Health

Mass General Brigham vetoes controversial Alzheimer’s drug Aduhelm after internal review

Mass General Brigham is the latest big-name health system to announce it will not be treating its patients with Biogen’s Aduhelm, the controversial Alzheimer’s disease drug cleared by the Food and Drug Administration in June.

“Like all other drugs used within Mass General Brigham,” the treatment was evaluated on a clinical, economic and operational basis by a multidisciplinary internal panel, the system wrote in an online statement.

“This decision was based on the current data regarding aducanumab’s safety and efficacy,” the system wrote. “We understand that this may be difficult news for some of our patients. However, we fully support continued evaluation of this medication and should new data become available we will re-evaluate this decision.”

In a statement, Biogen said it was “disappointing” that the health system had “chosen to deny patients” the choice to receive an FDA-approved treatment that is currently “the only Alzheimer’s disease treatment that addresses a defining pathology of the disease.”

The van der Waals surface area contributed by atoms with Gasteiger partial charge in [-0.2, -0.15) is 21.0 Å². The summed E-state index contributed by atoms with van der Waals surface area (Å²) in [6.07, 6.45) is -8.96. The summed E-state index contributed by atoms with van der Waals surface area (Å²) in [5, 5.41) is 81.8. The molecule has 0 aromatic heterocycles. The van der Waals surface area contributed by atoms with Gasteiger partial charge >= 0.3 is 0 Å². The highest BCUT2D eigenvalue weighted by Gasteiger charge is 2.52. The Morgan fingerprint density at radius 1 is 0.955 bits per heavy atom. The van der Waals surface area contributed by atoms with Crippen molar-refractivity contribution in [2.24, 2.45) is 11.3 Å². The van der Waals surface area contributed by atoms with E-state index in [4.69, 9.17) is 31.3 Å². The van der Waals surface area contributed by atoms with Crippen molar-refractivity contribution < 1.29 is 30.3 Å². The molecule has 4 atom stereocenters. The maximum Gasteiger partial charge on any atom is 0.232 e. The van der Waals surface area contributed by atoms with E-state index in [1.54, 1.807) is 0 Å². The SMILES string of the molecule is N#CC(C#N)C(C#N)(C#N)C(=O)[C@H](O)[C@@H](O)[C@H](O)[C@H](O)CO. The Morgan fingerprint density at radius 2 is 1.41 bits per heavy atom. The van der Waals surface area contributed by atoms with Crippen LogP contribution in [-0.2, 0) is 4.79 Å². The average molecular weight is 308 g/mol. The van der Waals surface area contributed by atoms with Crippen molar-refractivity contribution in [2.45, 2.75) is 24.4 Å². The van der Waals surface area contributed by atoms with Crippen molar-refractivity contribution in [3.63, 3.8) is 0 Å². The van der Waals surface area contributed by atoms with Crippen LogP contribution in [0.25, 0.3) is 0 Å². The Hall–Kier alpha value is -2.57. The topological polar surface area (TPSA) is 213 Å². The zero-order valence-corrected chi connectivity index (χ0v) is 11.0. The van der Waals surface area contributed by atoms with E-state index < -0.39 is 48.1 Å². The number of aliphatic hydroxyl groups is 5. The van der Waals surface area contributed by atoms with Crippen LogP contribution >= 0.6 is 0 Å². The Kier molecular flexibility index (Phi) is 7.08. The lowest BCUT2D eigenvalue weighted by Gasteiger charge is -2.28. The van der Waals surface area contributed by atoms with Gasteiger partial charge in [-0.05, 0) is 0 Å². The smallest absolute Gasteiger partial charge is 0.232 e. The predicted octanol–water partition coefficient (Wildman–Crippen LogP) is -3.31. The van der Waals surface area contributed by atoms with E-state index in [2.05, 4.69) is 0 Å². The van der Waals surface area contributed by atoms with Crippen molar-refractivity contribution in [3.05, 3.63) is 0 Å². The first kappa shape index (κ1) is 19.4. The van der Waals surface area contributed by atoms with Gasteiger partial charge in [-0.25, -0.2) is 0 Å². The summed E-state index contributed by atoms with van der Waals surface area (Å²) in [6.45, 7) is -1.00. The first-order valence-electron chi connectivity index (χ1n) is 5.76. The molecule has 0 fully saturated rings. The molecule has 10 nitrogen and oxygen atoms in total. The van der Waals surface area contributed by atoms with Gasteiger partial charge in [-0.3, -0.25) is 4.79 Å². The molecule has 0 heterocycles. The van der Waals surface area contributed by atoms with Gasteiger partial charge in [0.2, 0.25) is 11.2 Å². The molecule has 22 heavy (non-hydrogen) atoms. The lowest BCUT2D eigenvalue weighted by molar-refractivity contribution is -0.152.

“Biogen will continue to advocate on behalf of patients and support access to Aduhelm for all appropriate patients,” the drugmaker said in the statement. “If any patient is denied access to care, we encourage them to contact us for assistance.”

Mass General Brigham’s decision follows similar calls from Cleveland Clinic and Mount Sinai, which announced as early as July that it would not be prescribing Aduhelm to their patients.

RELATED: Do not enter: Biogen reps banned from D.C.-area neurology clinics over controversial Alzheimer’s drug Aduhelm

The Cleveland Clinic said at the time that it was concerned about the drug’s safety and efficacy, noting that physicians could still prescribe Aduhelm to patients but that it would need to be administered elsewhere.

Mount Sinai’s decision was spurred by the FDA’s decision to probe interactions between agency staff and the drug’s manufacturer Biogen, the system said at the time. The outside scrutiny has only amplified since then, with two House committee chairs demanding earlier this month that the regulator produce additional information justifying its accelerated approval.

Blues plans and the Department of Veterans Affairs have also said they would not be including the treatment on their formularies, citing efficacy concerns and a “risk of significant adverse drug events.”

Biogen’s Aduhelm comes with an eyebrow-raising price tag of $56,000 per year, which has raised concerns among experts who noted that the cost could strain Medicare’s budget.

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